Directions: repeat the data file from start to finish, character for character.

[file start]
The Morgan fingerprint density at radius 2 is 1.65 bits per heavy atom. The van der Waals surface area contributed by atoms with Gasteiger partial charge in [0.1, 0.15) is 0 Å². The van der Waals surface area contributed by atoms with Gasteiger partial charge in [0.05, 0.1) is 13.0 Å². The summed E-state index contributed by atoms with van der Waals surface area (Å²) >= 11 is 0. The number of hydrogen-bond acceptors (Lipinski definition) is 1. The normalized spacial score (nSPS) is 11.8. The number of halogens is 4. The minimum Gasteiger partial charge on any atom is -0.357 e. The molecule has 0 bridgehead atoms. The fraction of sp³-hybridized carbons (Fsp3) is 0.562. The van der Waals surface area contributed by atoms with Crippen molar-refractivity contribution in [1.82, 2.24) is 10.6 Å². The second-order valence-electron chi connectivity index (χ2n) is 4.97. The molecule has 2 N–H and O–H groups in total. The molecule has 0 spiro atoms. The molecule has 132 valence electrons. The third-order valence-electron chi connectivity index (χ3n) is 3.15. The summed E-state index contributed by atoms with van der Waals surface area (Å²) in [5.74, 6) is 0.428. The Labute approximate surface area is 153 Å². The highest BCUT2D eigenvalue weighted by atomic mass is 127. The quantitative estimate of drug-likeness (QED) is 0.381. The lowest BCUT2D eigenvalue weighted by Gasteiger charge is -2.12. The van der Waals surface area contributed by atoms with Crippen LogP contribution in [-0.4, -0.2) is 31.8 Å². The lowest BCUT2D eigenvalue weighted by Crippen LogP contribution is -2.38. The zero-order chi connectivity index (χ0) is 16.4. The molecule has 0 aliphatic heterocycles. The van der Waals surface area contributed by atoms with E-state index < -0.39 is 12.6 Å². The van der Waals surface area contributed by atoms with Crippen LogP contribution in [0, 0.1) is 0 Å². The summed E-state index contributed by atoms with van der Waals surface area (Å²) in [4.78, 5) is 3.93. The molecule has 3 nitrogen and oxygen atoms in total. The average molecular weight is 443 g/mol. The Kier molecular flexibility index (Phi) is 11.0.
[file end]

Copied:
The Morgan fingerprint density at radius 2 is 1.65 bits per heavy atom. The van der Waals surface area contributed by atoms with Gasteiger partial charge in [0.1, 0.15) is 0 Å². The van der Waals surface area contributed by atoms with Gasteiger partial charge in [0.05, 0.1) is 13.0 Å². The summed E-state index contributed by atoms with van der Waals surface area (Å²) >= 11 is 0. The number of hydrogen-bond acceptors (Lipinski definition) is 1. The normalized spacial score (nSPS) is 11.8. The number of halogens is 4. The minimum Gasteiger partial charge on any atom is -0.357 e. The molecule has 0 bridgehead atoms. The fraction of sp³-hybridized carbons (Fsp3) is 0.562. The van der Waals surface area contributed by atoms with Crippen molar-refractivity contribution in [1.82, 2.24) is 10.6 Å². The second-order valence-electron chi connectivity index (χ2n) is 4.97. The molecule has 2 N–H and O–H groups in total. The molecule has 0 spiro atoms. The molecule has 132 valence electrons. The third-order valence-electron chi connectivity index (χ3n) is 3.15. The summed E-state index contributed by atoms with van der Waals surface area (Å²) in [5.74, 6) is 0.428. The Labute approximate surface area is 153 Å². The highest BCUT2D eigenvalue weighted by atomic mass is 127. The quantitative estimate of drug-likeness (QED) is 0.381. The lowest BCUT2D eigenvalue weighted by Gasteiger charge is -2.12. The van der Waals surface area contributed by atoms with Crippen LogP contribution in [-0.4, -0.2) is 31.8 Å². The lowest BCUT2D eigenvalue weighted by Crippen LogP contribution is -2.38. The zero-order chi connectivity index (χ0) is 16.4. The molecule has 0 aliphatic heterocycles. The van der Waals surface area contributed by atoms with E-state index < -0.39 is 12.6 Å². The van der Waals surface area contributed by atoms with Crippen LogP contribution in [0, 0.1) is 0 Å². The summed E-state index contributed by atoms with van der Waals surface area (Å²) in [4.78, 5) is 3.93. The molecule has 3 nitrogen and oxygen atoms in total. The average molecular weight is 443 g/mol. The Kier molecular flexibility index (Phi) is 11.0.